In the days after NASCAR banned Confederate flags from its events and properties, journalists and political commentators have raised questions about why the auto racing giant took so long to make the change and how its fans, primarily white men, will respond in the coming months and years.
To fully understand NASCAR’s decision and its impact, researcher Joshua I. Newman suggests studying the history of NASCAR, its ties to conservative politics and its role in developing stock car racing as a sport that mostly attracts white drivers and white fans.
Newman, a professor of media, politics and cultural studies at Florida State University, has studied the relationship between NASCAR and U.S. politics for more than a decade. He has co-authored several peer-reviewed research papers on the topic as well as a book, Sport, Spectacle, and NASCAR Nation: Consumption and the Cultural Politics of Neoliberalism.
His prediction: A backlash from traditional fans against NASCAR’s new stance against the Confederate flag, a symbol of racism often used by white supremacists. Defenders of the flag say it doesn’t represent hate — that it’s a tribute to their Southern heritage and veterans of the Confederate Army.
“These are folks who see the sport — as it has evolved — as a last bastion of Old South conservatism and traditionalism,” Newman told Journalist’s Resource by email. “The removal of the flag effectively signals the end of their ability to use the races to promote not just nostalgia for old times there not forgotten, but for Old South racial and gender politics that have been platformed at NASCAR for decades.”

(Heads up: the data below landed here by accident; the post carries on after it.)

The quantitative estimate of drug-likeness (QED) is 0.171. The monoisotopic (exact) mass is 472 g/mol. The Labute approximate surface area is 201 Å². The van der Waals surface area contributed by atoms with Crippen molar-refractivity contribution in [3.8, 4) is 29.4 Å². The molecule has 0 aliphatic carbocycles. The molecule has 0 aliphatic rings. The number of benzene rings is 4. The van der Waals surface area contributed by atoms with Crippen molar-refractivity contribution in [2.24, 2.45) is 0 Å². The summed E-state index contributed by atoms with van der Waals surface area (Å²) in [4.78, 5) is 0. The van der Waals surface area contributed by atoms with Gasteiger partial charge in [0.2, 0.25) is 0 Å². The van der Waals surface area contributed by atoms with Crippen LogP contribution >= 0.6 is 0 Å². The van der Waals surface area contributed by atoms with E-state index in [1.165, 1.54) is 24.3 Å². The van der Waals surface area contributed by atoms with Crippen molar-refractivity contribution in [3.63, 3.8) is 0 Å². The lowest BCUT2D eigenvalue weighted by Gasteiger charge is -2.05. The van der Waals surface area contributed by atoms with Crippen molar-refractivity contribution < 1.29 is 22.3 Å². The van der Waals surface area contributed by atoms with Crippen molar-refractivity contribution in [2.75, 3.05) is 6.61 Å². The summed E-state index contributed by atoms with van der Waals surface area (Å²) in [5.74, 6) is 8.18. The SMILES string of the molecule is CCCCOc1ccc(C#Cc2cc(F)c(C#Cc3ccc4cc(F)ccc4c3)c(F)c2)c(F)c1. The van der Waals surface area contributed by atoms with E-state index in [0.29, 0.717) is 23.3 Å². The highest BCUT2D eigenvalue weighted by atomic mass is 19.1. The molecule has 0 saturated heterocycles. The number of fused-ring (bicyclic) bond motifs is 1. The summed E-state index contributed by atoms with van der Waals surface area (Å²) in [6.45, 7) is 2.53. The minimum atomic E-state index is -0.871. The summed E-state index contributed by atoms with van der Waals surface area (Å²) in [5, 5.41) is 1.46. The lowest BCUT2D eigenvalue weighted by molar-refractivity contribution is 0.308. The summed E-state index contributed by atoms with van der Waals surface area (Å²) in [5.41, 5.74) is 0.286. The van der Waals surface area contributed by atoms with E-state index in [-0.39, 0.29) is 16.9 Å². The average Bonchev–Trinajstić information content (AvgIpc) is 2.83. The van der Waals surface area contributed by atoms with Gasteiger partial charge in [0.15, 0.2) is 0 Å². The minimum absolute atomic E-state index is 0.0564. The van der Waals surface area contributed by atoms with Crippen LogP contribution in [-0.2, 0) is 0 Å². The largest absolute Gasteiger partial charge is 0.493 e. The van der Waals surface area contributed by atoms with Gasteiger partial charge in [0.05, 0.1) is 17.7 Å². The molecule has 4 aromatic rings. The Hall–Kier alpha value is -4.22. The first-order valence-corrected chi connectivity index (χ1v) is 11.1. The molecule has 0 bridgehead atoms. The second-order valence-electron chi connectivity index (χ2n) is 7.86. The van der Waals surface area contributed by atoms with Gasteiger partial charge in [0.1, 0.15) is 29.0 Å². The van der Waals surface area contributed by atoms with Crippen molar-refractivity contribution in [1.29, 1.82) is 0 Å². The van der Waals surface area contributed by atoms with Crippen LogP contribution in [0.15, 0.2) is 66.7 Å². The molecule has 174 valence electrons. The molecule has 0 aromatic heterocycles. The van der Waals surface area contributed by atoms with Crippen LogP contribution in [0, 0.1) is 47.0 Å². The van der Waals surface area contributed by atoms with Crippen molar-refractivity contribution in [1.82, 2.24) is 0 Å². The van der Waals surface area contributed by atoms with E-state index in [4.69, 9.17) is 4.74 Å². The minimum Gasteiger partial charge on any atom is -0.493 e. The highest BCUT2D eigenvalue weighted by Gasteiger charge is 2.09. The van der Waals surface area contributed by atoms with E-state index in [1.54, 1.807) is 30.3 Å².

We asked Newman, who also serves on the editorial board of the Sociology of Sport Journal, for tips to help journalists better understand and report on the link between NASCAR and U.S. politics. Here are five tips, based on his guidance.
Read up on NASCAR’s historic alignment with conservative politicians and issues.
Conservative politicians have long associated themselves with stock car racing, Newman pointed out. NASCAR’s founder, Bill France, and other members of the France family with top positions in the business have publicly supported conservative candidates. In 1972, France managed the presidential campaign of former Alabama Gov. George Wallace, a segregationist.
Newman discusses NASCAR’s ties to the Republican Party in a paper that appeared in the International Review for the Sociology of Sport in 2007. He delves deeper in his book.
“What has been consistent throughout the sport’s history is that only conservative politicians have been welcomed to speak, drive a pace car, or make a public appearance at a race weekend,” Newman explained. NASCAR’s target market, he added, “came to overlap with the ‘base’ of the Republican Party in the latter part of the 20th century — and a synergy was formed between a sport brand and a political movement.”
“Think of a NASCAR race as a ready-made political rally 10 times the scale of what was on offer in Oklahoma late last week,” Newman asserted, referring to President Donald Trump’s political rally in Tulsa, held the day after Juneteenth, the annual celebration of Black emancipation from slavery in the U.S.
Scrutinize NASCAR’s role in developing stock car racing as a sport that promoted and celebrated the Confederate flag.
Look into the partnerships NASCAR and racetrack owners have had with vendors that sell Confederate memorabilia. Selling such merchandise has been good business for NASCAR and its affiliates, Newman advised.
“Ask NASCAR what role they have historically played in bringing the Confederate flag into the superspeedway spaces,” he suggested. “NASCAR seems to be transposing the burden of how these flags came to be popular symbols at their races onto the fans. But in the early days, track owners and even the league officials often adorned the spaces with these symbols.”